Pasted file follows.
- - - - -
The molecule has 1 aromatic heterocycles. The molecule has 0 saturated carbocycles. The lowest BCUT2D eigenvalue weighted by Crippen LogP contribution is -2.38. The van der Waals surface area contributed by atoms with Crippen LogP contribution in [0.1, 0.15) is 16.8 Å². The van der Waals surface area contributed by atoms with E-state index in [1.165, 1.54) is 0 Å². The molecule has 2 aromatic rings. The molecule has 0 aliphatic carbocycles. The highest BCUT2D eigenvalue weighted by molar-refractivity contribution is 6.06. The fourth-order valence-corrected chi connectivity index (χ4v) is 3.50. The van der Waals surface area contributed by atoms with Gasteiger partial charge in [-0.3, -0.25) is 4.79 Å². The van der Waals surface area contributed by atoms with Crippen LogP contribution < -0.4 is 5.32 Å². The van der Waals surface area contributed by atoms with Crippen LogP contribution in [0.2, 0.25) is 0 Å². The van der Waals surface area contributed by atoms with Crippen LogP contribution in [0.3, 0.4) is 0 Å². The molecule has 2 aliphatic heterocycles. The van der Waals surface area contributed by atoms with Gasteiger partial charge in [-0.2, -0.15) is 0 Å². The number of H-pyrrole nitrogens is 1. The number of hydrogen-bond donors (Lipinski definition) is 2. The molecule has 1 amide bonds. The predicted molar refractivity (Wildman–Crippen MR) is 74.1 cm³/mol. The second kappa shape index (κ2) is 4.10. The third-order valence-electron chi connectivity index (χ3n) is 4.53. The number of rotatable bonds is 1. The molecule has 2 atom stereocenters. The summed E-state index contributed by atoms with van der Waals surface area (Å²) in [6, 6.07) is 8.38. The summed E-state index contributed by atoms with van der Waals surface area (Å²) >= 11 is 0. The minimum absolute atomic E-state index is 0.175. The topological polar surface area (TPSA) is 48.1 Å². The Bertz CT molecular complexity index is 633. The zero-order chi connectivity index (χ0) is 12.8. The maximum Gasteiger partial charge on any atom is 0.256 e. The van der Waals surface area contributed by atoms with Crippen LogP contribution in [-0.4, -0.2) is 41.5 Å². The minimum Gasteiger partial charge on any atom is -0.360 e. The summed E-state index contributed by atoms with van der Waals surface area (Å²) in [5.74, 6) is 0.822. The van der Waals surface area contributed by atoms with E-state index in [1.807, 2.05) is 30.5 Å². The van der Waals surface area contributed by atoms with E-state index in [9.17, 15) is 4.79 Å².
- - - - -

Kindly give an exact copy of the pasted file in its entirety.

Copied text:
The molecule has 1 aromatic heterocycles. The molecule has 0 saturated carbocycles. The lowest BCUT2D eigenvalue weighted by Crippen LogP contribution is -2.38. The van der Waals surface area contributed by atoms with Crippen LogP contribution in [0.1, 0.15) is 16.8 Å². The van der Waals surface area contributed by atoms with E-state index in [1.165, 1.54) is 0 Å². The molecule has 2 aromatic rings. The molecule has 0 aliphatic carbocycles. The highest BCUT2D eigenvalue weighted by molar-refractivity contribution is 6.06. The fourth-order valence-corrected chi connectivity index (χ4v) is 3.50. The van der Waals surface area contributed by atoms with Gasteiger partial charge in [-0.3, -0.25) is 4.79 Å². The van der Waals surface area contributed by atoms with Crippen LogP contribution < -0.4 is 5.32 Å². The van der Waals surface area contributed by atoms with Crippen LogP contribution in [0.2, 0.25) is 0 Å². The van der Waals surface area contributed by atoms with Crippen LogP contribution in [0.3, 0.4) is 0 Å². The molecule has 2 aliphatic heterocycles. The van der Waals surface area contributed by atoms with Gasteiger partial charge in [-0.2, -0.15) is 0 Å². The number of H-pyrrole nitrogens is 1. The number of hydrogen-bond donors (Lipinski definition) is 2. The molecule has 1 amide bonds. The predicted molar refractivity (Wildman–Crippen MR) is 74.1 cm³/mol. The second kappa shape index (κ2) is 4.10. The third-order valence-electron chi connectivity index (χ3n) is 4.53. The number of rotatable bonds is 1. The molecule has 2 atom stereocenters. The summed E-state index contributed by atoms with van der Waals surface area (Å²) in [6, 6.07) is 8.38. The summed E-state index contributed by atoms with van der Waals surface area (Å²) >= 11 is 0. The minimum absolute atomic E-state index is 0.175. The topological polar surface area (TPSA) is 48.1 Å². The Bertz CT molecular complexity index is 633. The zero-order chi connectivity index (χ0) is 12.8. The maximum Gasteiger partial charge on any atom is 0.256 e. The van der Waals surface area contributed by atoms with Crippen LogP contribution in [-0.4, -0.2) is 41.5 Å². The minimum Gasteiger partial charge on any atom is -0.360 e. The summed E-state index contributed by atoms with van der Waals surface area (Å²) in [5.74, 6) is 0.822. The van der Waals surface area contributed by atoms with E-state index in [1.807, 2.05) is 30.5 Å². The van der Waals surface area contributed by atoms with E-state index in [9.17, 15) is 4.79 Å².